Friday, January 31, 2014

d10 Rifts Ley Line Nexus Points

Most avoid the places where ley lines cross, for they are a lure to those that practice black arts. What might you stumble across at one of these nexus points, you ask?

01 Shifters in the process of summoning a demonic entity. They haven't managed to open the rift quite yet, and resent any interruptions to their ritual.

02 Due to ley line interference, a squad of Coalition troops has gotten cut off from communications and become hopelessly lost. They've lost a lot of men and supplies, and are essentially looking to commit suicide by demon/monster/wizard/what have you. Intend to launch an attack on the first non-"normal" thing they see.

03 A malign, invisible supernatural presence (possibly a possessing entity) lurks at this nexus, waiting to dominate and inhabit a worthy host.

04 This nexus point is marked with an ancient burial mound, standing stones, toadstool ring, stele of extradimensional origin, or similar. 50% chance of faeries, which likely means trouble for anyone that comes here.

05 Gateway to Hell.*

06 A cadre of Techno-Wizards has set up a station for charging their contraptions. They're willing to recharge TW items or sell Potential Psychic Energy batteries to those who can pay.

07 This nexus point is the hunting ground of a particularly feral pack of wild Psi-Stalkers. They are starving, and will attempt to ambush and drain any psychics or practitioners of magic.

08 A circle of Mystics and new recruits in the midst of hippie-ish initiation rites. May react with hostility, or invite visitors to share herbal substances and talk philosophy for several hours.

09 A cabal of evil mages (possibly from the Federation of Magic, depending on your location) is preparing a rite of human sacrifice. See, this is the kind of crap that gives practitioners of magic a bad name.

10 Active (open) rift. (Tune in next week for d10 Rifts Active Rifts.)

*"You did that last week," you say? Fine. Nothing bad going on at this nexus point. Yet.

Friday, January 24, 2014

d10 Rifts Danger Zones

Nobody that goes there ever comes back. How come?

01 Breeding ground/hatchery for monsters (pick a type - dragons are always a good idea). Adults will likely destroy anything that happens upon the locale.

02 Rift-lost Robotech Expeditionary Force Ikazuchi-class Cruiser starship, badly damaged by a failed space launch attempt. This was a special one that has a working Robotech Factory built in (capable of manufacturing mecha). Commander is spooked and is likely to attack anything unfamiliar.

03 A plague of faeries harass, wreck, and ruin anything that enters their territory. Nymph in faerie mound driven mad by pollutants or bad ley line juju.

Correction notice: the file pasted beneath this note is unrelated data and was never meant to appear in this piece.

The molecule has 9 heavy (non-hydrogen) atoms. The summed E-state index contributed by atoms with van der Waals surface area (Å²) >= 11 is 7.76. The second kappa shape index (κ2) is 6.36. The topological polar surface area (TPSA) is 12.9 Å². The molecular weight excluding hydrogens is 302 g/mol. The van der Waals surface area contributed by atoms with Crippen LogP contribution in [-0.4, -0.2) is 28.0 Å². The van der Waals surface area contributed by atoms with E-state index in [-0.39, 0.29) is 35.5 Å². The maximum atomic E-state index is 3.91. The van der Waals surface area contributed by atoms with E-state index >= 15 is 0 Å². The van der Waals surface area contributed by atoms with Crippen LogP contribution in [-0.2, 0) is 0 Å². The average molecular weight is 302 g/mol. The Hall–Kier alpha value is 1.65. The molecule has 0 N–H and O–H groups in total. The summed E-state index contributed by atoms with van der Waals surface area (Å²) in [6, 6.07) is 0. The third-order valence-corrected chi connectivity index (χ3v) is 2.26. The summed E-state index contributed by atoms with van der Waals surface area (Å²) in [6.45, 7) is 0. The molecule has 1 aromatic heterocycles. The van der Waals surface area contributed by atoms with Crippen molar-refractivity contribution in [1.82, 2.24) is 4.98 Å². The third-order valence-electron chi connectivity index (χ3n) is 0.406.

04 Village with extremely high mutoid population due to designer gene facility's vats rupturing into fresh water supply during apocalypse. Villagers are even stranger looking than typical mutants, and most are (roll d6): 1-5 psionic, 6 superpowered (see Heroes Unlimited).

05 Gateway to Hell.

06 Splugorth slave-barge way station. Heavily guarded mobile base. Slavers drop off captured humans, D-Bees, and monsters here to be collected for the trip back to Atlantis and eventual sale.

07 Permanent rift hidden underground, with a "tumor" of the planet Wormwood extruding into it. Patches of fleshy, cancerous earth at the surface. Monitored by agents of the Unholy.

08 Evil wizard tower. No lasers, no robots, no cyborgs, just a straight up evil wizard tower.

09 Old mine/sewer/subway/cave system infested with hive-based monsters that capture, store, and eventually kill any living thing they can find. (Xiticix, Invid, maxpary, or good old Aliens would work.)

10 Ley line nexus point. (Tune in next week for d10 Rifts Ley Line Nexus Points.)

Friday, January 17, 2014

The Marvel Megaverse

Rifts is a game with plenty to poke fun at. I obviously have a great deal of affection for it, but it's rather ludicrous, as others have correctly pointed out. I think the frustration Rifts causes for some is largely derived from a misunderstanding of what kind of game it is: as I've mentioned before, if you're looking for a post-apocalyptic science fiction setting, you're in the wrong place. But if you think of it as a superhero setting, it's fairly tame.

I got into Marvel Comics as an adolescent, a little while after I started with anime and manga. I started playing Rifts around the same time, so my take on the game was essentially a fusion of those influences. The things that seem so ridiculous to many people didn't really faze me: after all, most of it was less crazy than the Marvel Universe. (The DC Universe is even wackier, depending on which version you're talking about.)

In Rifts, much of central North America is under the bootheel of the Coalition, a censorship-happy, human-supremacist fascist state ruled by a guy named Emperor Prosek, who really likes skulls. Practically anything the Coalition manufactures has a big ol' skull on it. To think that most of their citizens believe they're the good guys stretches credibility pretty far. But Marvel's Doctor Doom is similar to Prosek, plus he's a wizard that wears power armor, and who builds things like time machines as a hobby. Prosek has an army of robot skeletons. Doom has as an army of robots that literally look exactly like him. Is Doom silly? Pretty much. Awesome? Well, I think he is.

Almost anything Rifts (or the Palladium Megaverse) has -- dimensional travel, mythological gods walking the Earth, mutants, talking animals, psychic powers, wizards, giant robots -- the Marvel Universe has, but in a more over-the-top fashion. Heck, the Marvel Universe is supposed to be happening in the present day with a largely recognizable modern world, despite the presence of all this crazy shit. I love Marvel, but you've got to admit that at least Rifts has the decency to say "this is in the far future, after an apocalyptic event". Nuff said.